LA WATCHDOG - In early March, the prospects for the City’s budget for the upcoming fiscal year (2022-23) were not promising.
The Federal government would not be continuing with its $640 million cash infusion pursuant to the American Rescue Plan. This would require the elimination of one-time expenditures and the real possibility of departmental cutbacks. The City also needed to offset the loss of the one-time $85 million transfer from its underfunded Reserve Fund.
And while the City was projecting record General Fund revenues of $7.1 billion for the upcoming year, the City was also facing increased expenditures, including those for the Police and Fire Departments, Public Works (Sanitation and Street Services), and salaries and benefits. Overall, the City was looking at a deficit of at least $300 to $400 million before any corrective adjustments.
On April 20, the Mayor’s Proposed Budget showed General Fund revenues of $7.35 billion, $250 million than the projected revenues of $7.1 billion and $575 million (8.5%) more than the 2021-22 adopted budget $6.78 billion.
Underlying this extraordinary, last-minute growth were revenue increases in the City’s seven economically sensitive taxes, including $108 million in property taxes and significant percentage gains in the business, sales, documentary transfer, and hotel taxes.
The increase in revenues, along with lower pension contributions resulting from last year’s extraordinary returns on investment portfolios of the City’s two pension funds, allowed the City to increase departmental funding, balance its budget, and contribute $64 million to the Budget Stabilization Fund.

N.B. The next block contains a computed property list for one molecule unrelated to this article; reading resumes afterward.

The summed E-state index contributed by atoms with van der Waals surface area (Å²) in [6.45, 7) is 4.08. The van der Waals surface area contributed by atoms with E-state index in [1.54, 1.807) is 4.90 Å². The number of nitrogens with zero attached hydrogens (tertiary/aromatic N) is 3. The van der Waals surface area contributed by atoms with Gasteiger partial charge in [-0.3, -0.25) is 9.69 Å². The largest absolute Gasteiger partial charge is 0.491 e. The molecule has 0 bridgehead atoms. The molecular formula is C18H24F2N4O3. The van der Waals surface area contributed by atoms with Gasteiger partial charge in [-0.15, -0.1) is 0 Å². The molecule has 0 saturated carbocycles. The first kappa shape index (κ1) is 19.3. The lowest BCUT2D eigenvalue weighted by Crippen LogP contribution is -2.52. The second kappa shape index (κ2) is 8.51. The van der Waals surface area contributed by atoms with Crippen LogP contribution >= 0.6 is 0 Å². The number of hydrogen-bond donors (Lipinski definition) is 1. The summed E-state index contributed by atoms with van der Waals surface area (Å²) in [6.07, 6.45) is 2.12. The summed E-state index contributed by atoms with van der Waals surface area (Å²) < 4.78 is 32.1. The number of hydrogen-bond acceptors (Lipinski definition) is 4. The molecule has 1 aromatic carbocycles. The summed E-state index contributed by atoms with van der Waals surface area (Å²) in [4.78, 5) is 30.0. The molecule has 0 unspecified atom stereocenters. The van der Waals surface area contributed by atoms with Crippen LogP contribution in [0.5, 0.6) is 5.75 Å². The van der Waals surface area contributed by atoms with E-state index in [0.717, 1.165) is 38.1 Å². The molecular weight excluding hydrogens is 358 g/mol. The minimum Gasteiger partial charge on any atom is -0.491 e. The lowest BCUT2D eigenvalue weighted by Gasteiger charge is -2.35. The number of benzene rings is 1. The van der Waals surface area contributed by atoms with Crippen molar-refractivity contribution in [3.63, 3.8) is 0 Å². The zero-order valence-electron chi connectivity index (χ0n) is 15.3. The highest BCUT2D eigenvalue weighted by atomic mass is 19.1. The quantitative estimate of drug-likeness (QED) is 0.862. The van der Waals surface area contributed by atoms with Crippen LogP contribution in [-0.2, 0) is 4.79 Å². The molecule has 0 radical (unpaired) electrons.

At the same time, despite record revenues, the City is once again tapping its underfunded Reserve Fund for $106 million.
The City’s prospects are rich on the surface. Its Budget Outlook shows a surplus of $1.4 billion over the next four years, in large part because average growth in annual revenues exceeds that of expenditures by almost 2%
But there are major concerns that have been expressed by the City Administrative Officer Matt Szabo. These include inflation, higher interest rates, the possibility of recession resulting from the overheated economy, and the war in Ukraine. Controller Ron Galperin warned against new, high-priced programs that could result in a revenue crunch.
There is also the possibility of budget busting labor agreements as most contracts expire in the next two years. In 2019, the new labor agreements, negotiated behind closed doors, ended up costing the City about $1.5 billion, resulting in projected multiyear deficits.
The City has the opportunity to eliminate the Structural Deficit where expenditures growth faster than revenues. This requires that the City avoid “mission creep” and focus on its core services, including providing shelter for the homeless, repairing its infrastructure, funding its pension plans, and strengthening its reserves. And importantly, the City cannot give away the store to the politically powerful, campaign funding public sector unions.
Errata: Last Thursday, I submitted an article to CityWatch entitled Garcetti’s Legacy: A Billion Dollar Structural Deficit. However, in my haste, I made serious errors in my analysis, assuming that projected “budget gaps” were deficits when they were actually surpluses. Fortunately, a reader notified me of my mistake for which I am grateful. The article was subsequently deleted. As you can see, the City’s prospects are good, at least for the time being.
(Jack Humphreville writes LA Watchdog for CityWatch. He is the President of the DWP Advocacy Committee, the Budget and DWP representative for the Greater Wilshire Neighborhood Council, and a Neighborhood Council Budget Advocate. He can be reached at: [email protected].)